The move comes about six months after Google acquired dMarc, a Los Angeles-based company with an automated system for radio that allows advertisers to buy and place spots through an online interface. Google said at the time that it intended to expand radio's market to include smaller advertisers previously left out, and to make ad buys easier for companies that are already there. News that the ads had launched on one radio station in Detroit was first reported Thursday by CNET.
So far, media buyers and planners are taking a cautious approach to Google's new radio ad service. "We're anxious to see how it works in the real world," said Mary Schiemel, senior vice president and director of local broadcast for TargetCast tcm.
She added that she is waiting to see whether Google can obtain quality inventory on the leading radio stations. In the past, dMarc mainly trafficked in remnant ad inventory.
"They're telling us they're going to have all the big dogs in all the big markets, but the last time we spoke to them two weeks ago, we didn't really see that," Schiemel said. "It's not going to be useful to have third-tier stations. They need to get you into the top 10, top 15 in the market."
A Google spokesman responded that dMarc sells "a wide variety of inventory across various markets, station formats, demographics, and dayparts."
Mark Lefkowitz, executive vice president and media director at Furman Roth Advertising, said that he is also waiting for now. But, he said, Google's entry into the market could provide a much-needed boost for radio. "Google has the potential to bring a lot of new opportunities to help the radio industry, which is seemingly stalled," he said. "Google reaches a tremendous number of advertisers, large and small, that probably don't think much about using radio. From that standpoint alone, it could be helpful."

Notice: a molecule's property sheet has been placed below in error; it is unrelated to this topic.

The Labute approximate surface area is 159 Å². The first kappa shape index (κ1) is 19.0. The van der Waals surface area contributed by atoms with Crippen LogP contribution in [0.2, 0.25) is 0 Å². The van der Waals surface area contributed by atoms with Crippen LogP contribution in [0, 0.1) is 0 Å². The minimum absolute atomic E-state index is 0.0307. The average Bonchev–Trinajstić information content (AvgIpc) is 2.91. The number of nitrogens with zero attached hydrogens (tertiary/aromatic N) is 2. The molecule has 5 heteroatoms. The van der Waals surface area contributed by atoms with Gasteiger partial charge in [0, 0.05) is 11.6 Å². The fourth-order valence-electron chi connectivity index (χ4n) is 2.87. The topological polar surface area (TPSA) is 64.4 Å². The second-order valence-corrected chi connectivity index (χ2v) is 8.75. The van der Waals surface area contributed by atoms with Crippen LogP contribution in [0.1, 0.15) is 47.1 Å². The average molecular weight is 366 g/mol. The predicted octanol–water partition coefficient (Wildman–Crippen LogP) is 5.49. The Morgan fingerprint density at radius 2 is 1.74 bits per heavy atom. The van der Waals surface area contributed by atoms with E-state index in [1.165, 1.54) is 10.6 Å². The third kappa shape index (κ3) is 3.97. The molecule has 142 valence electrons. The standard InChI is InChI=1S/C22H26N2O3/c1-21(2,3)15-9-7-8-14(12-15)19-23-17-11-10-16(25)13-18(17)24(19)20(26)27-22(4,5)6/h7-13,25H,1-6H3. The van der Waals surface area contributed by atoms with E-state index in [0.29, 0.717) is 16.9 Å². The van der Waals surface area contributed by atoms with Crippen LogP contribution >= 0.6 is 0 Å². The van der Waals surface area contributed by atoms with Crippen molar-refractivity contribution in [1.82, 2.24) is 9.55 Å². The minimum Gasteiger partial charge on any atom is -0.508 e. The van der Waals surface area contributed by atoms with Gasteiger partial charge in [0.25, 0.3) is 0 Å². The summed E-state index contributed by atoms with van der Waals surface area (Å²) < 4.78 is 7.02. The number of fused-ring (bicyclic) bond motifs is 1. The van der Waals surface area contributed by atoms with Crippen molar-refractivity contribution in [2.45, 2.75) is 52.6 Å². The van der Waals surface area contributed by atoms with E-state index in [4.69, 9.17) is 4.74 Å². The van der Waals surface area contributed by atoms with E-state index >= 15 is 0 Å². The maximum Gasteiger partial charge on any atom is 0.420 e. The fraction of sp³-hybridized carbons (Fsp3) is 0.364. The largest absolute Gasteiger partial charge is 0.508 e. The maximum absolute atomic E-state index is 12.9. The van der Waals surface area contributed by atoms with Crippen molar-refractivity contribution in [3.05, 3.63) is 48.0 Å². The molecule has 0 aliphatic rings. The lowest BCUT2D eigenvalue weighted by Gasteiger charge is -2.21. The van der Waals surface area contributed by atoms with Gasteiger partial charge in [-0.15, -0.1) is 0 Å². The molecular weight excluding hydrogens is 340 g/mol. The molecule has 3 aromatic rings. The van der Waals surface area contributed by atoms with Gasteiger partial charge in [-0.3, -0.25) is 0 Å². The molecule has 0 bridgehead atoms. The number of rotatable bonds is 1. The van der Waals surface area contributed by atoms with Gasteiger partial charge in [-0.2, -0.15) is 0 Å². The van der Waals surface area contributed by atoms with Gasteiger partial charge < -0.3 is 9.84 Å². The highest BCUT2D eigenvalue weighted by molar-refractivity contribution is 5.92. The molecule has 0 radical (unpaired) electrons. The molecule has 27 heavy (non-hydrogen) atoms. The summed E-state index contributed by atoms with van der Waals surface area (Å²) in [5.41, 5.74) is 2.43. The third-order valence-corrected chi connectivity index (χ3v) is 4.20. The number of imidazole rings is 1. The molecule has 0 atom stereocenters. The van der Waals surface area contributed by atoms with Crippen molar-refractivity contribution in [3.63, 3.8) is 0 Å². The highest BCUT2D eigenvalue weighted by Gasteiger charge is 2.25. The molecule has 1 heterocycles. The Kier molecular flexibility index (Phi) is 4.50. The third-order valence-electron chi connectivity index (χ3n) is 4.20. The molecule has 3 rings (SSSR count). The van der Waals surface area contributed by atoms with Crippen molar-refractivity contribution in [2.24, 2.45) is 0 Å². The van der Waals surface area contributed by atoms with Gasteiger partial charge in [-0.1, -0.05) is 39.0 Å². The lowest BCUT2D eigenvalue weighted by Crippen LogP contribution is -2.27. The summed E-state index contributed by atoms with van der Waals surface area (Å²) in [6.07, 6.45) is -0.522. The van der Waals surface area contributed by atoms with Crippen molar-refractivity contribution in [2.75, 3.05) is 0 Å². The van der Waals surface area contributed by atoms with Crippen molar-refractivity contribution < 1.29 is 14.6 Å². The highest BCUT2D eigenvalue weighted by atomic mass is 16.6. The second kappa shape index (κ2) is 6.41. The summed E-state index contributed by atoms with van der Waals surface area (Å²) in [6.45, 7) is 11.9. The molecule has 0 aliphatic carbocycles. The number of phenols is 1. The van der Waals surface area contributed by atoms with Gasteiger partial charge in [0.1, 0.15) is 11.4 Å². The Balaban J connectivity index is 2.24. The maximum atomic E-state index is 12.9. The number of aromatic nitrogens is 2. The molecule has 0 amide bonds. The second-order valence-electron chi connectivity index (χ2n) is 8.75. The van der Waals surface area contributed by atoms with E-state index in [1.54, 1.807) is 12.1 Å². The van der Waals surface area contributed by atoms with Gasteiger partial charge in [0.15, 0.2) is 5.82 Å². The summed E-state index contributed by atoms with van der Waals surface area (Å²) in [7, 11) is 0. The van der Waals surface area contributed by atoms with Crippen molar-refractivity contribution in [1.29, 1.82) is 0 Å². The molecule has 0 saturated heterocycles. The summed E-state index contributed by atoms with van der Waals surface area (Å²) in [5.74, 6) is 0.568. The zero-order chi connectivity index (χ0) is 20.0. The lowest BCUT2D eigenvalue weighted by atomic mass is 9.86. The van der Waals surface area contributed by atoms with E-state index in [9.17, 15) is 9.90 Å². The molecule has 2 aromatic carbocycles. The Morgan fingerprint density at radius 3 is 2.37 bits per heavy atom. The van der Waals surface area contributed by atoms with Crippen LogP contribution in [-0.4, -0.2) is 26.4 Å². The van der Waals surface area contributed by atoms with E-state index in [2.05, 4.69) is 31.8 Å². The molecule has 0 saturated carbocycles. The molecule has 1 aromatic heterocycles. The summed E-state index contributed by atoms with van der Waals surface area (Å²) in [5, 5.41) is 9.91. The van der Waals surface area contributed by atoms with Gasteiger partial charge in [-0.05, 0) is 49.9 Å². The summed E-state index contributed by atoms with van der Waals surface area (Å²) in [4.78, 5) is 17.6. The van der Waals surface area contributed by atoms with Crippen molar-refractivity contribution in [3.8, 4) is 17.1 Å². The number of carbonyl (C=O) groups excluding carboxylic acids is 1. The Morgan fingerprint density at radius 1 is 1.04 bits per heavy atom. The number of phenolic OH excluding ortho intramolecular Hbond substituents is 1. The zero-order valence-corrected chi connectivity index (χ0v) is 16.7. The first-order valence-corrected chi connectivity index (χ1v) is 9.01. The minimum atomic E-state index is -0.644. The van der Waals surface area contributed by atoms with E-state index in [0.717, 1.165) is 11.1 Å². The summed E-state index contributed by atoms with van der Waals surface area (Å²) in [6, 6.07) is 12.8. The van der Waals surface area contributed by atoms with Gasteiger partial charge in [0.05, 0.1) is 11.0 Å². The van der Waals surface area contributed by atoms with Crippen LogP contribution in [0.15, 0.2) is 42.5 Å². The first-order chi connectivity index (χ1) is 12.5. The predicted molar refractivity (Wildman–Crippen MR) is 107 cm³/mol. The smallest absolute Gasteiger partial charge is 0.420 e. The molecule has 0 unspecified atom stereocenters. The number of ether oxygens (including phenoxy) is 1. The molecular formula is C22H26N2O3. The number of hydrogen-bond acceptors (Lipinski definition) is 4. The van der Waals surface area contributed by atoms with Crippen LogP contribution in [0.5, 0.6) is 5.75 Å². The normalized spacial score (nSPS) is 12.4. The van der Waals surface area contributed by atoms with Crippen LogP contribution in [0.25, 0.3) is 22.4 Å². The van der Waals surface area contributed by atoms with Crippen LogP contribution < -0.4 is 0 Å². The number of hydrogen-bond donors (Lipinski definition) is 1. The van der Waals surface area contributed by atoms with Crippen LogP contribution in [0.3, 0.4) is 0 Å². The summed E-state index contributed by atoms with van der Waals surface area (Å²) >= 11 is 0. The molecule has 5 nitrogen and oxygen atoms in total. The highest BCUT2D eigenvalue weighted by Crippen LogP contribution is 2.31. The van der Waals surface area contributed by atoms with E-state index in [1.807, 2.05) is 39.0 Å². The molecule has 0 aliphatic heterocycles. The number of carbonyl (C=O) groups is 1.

In April, Google signed an exclusive deal with Clear Channel Radio to introduce its highly successful online AdWords service to more than 1,100 of the radio titan's Web sites--but the deal didn't include any broadcast element. Meanwhile, Clear Channel executives have been tight-lipped about the prospects of Google's dMarc acquisition.
Earlier this year, Google also made inroads in traditional media with a pilot program to sell ads in magazines and newspapers. That program, however, didn't do as well as the company had hoped, Jonathan Rosenberg, Google's senior vice president for product management, said in May.